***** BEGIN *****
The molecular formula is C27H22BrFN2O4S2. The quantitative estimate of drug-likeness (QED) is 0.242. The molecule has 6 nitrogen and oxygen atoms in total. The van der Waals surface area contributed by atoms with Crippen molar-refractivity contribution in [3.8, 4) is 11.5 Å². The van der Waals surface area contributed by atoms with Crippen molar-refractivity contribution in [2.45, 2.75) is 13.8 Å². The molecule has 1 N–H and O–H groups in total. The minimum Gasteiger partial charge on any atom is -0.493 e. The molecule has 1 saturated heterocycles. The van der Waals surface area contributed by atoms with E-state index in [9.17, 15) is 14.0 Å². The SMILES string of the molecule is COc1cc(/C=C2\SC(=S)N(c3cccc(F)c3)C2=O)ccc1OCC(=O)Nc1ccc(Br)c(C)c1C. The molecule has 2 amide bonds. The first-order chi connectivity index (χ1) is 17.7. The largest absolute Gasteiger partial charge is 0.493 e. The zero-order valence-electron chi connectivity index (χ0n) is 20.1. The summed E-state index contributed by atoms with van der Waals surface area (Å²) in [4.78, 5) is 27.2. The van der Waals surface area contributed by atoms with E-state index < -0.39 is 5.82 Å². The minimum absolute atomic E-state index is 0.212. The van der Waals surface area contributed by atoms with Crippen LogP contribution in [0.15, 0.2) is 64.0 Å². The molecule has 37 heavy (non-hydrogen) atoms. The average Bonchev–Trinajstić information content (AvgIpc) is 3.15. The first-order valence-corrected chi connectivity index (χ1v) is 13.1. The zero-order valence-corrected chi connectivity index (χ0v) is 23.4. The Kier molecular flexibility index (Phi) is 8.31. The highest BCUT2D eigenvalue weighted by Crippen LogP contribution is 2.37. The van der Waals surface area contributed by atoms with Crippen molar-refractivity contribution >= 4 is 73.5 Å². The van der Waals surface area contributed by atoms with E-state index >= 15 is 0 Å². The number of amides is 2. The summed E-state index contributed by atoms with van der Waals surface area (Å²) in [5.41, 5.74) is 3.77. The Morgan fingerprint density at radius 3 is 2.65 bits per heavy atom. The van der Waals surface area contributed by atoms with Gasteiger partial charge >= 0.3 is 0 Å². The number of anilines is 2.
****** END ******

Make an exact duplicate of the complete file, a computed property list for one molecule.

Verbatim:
The molecular formula is C27H22BrFN2O4S2. The quantitative estimate of drug-likeness (QED) is 0.242. The molecule has 6 nitrogen and oxygen atoms in total. The van der Waals surface area contributed by atoms with Crippen molar-refractivity contribution in [3.8, 4) is 11.5 Å². The van der Waals surface area contributed by atoms with Crippen molar-refractivity contribution in [2.45, 2.75) is 13.8 Å². The molecule has 1 N–H and O–H groups in total. The minimum Gasteiger partial charge on any atom is -0.493 e. The molecule has 1 saturated heterocycles. The van der Waals surface area contributed by atoms with E-state index in [9.17, 15) is 14.0 Å². The SMILES string of the molecule is COc1cc(/C=C2\SC(=S)N(c3cccc(F)c3)C2=O)ccc1OCC(=O)Nc1ccc(Br)c(C)c1C. The molecule has 2 amide bonds. The first-order chi connectivity index (χ1) is 17.7. The largest absolute Gasteiger partial charge is 0.493 e. The zero-order valence-electron chi connectivity index (χ0n) is 20.1. The summed E-state index contributed by atoms with van der Waals surface area (Å²) in [4.78, 5) is 27.2. The van der Waals surface area contributed by atoms with E-state index < -0.39 is 5.82 Å². The minimum absolute atomic E-state index is 0.212. The van der Waals surface area contributed by atoms with Crippen LogP contribution in [0.15, 0.2) is 64.0 Å². The molecule has 37 heavy (non-hydrogen) atoms. The average Bonchev–Trinajstić information content (AvgIpc) is 3.15. The first-order valence-corrected chi connectivity index (χ1v) is 13.1. The zero-order valence-corrected chi connectivity index (χ0v) is 23.4. The Kier molecular flexibility index (Phi) is 8.31. The highest BCUT2D eigenvalue weighted by Crippen LogP contribution is 2.37. The van der Waals surface area contributed by atoms with Crippen molar-refractivity contribution >= 4 is 73.5 Å². The van der Waals surface area contributed by atoms with E-state index >= 15 is 0 Å². The number of amides is 2. The summed E-state index contributed by atoms with van der Waals surface area (Å²) in [5.41, 5.74) is 3.77. The Morgan fingerprint density at radius 3 is 2.65 bits per heavy atom. The van der Waals surface area contributed by atoms with Gasteiger partial charge >= 0.3 is 0 Å². The number of anilines is 2.